Title: Return to Order – From a Frenzied Economy to an Organic Christian Society
Author: John Horvat II
Publisher: York Press
“As long as we are inside the framework of frenetic intemperance, we will always carry the seeds of our own destruction. We must first move outside the framework. There must be a fundamental spiritual transformation that will change our mentalities and mend our ways,” Horvat II explains in his book, Return to Order – From a Frenzied Economy to an Organic Christian Society.
This detailed, Catholic backed and based textbook has three hundred and eighty one pages, one third devoted to where we are currently in modern day America and how we got there and two thirds recommending changes to our society morals, values and thinking. Several black and white photographs, especially those depicting fifteenth to nineteenth century art, are dispersed among the fifty chapters. A glossary, bibliography and an extensive index complete the book’s contents. It is targeted toward Americans who want to correct, change and make better our nation based on Christendom.
The author believes our country has fallen apart economically, politically and morally due to “frenetic intemperance,” an unbalanced drive to reach gigantic proportions in all facets of our American lives that potentially seeks to rid us of restraints and gratify our untamed, disordered passions. He discusses this frustration that has pushed us into an unprecedented crisis by our exaggerated trust in technology, the isolation of our individuality and the obsession with materialism, forcing us to become cold, impersonal, frantic, mechanical beings.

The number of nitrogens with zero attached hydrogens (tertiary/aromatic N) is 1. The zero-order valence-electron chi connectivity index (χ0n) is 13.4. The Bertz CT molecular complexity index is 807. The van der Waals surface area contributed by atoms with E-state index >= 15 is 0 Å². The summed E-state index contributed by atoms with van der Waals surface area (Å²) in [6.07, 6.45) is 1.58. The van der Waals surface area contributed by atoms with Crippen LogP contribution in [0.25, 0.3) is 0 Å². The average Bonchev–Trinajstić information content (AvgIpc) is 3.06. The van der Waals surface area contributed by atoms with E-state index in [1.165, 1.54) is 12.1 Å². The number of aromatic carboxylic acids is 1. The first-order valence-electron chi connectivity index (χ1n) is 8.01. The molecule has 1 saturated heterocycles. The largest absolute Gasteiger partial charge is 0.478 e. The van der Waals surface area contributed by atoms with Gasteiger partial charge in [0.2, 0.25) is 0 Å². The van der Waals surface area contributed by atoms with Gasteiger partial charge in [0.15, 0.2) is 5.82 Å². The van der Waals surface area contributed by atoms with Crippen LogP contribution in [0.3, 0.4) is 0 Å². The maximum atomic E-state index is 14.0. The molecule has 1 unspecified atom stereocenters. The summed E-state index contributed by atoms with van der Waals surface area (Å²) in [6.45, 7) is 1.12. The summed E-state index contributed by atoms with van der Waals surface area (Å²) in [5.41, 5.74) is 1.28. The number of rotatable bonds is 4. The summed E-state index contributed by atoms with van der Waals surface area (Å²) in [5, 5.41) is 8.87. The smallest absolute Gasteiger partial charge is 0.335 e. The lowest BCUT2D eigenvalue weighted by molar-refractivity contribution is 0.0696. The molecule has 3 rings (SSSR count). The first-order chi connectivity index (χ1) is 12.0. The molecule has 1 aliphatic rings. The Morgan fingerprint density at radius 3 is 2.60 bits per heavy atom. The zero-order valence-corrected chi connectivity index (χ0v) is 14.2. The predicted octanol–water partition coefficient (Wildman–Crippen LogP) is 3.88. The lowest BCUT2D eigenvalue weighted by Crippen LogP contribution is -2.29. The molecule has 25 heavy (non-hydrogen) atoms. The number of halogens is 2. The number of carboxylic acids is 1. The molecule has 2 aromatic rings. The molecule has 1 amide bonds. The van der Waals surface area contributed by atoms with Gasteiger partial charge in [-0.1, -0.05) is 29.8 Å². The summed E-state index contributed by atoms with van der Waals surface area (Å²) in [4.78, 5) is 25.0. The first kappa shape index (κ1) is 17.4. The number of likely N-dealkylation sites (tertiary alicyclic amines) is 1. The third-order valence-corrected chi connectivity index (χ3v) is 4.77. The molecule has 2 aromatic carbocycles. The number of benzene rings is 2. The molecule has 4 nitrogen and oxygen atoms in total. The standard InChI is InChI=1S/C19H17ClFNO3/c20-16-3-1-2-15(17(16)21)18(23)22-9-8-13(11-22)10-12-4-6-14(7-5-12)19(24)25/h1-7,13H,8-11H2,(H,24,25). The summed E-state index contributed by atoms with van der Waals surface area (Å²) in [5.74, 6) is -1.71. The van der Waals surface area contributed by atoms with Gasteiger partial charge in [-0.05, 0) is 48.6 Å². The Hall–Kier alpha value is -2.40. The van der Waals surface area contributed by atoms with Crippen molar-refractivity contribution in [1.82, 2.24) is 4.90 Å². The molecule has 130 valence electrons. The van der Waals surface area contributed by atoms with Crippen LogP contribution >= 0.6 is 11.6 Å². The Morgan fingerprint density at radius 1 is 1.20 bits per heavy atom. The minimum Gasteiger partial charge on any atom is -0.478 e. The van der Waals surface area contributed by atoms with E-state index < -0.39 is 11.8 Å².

To rid ourselves of this inbred greed, self-absorption and empowerment, Horvat contends that we need to establish “organic Christianity” which counts on God’s grace and His true principles, while respecting the vivacious, spontaneous and creative organic nature of man. He suggests we need to look back at the Middle Ages’ rules of justice, trust, temperance, honor and values along with the medieval man’s desire to be like Christ and apply them to our current society. Changing to a constant commitment to God instead of ourselves would alter our monetary, government, church, family and personal values.
While it is no doubt that the writer explains logically that our society today is frenetic, calloused and non-personal, his described utopia of Christ-centeredness falls short on this earthly plane according to God’s future Biblical millennial kingdom. Granted the concept that we, as a nation or personally, need to always look to and listen to God, one must remember it is only He, not us, that is able to eternally purge us from our born sinful nature to redeem us as true, loving, passionate and responsible human beings.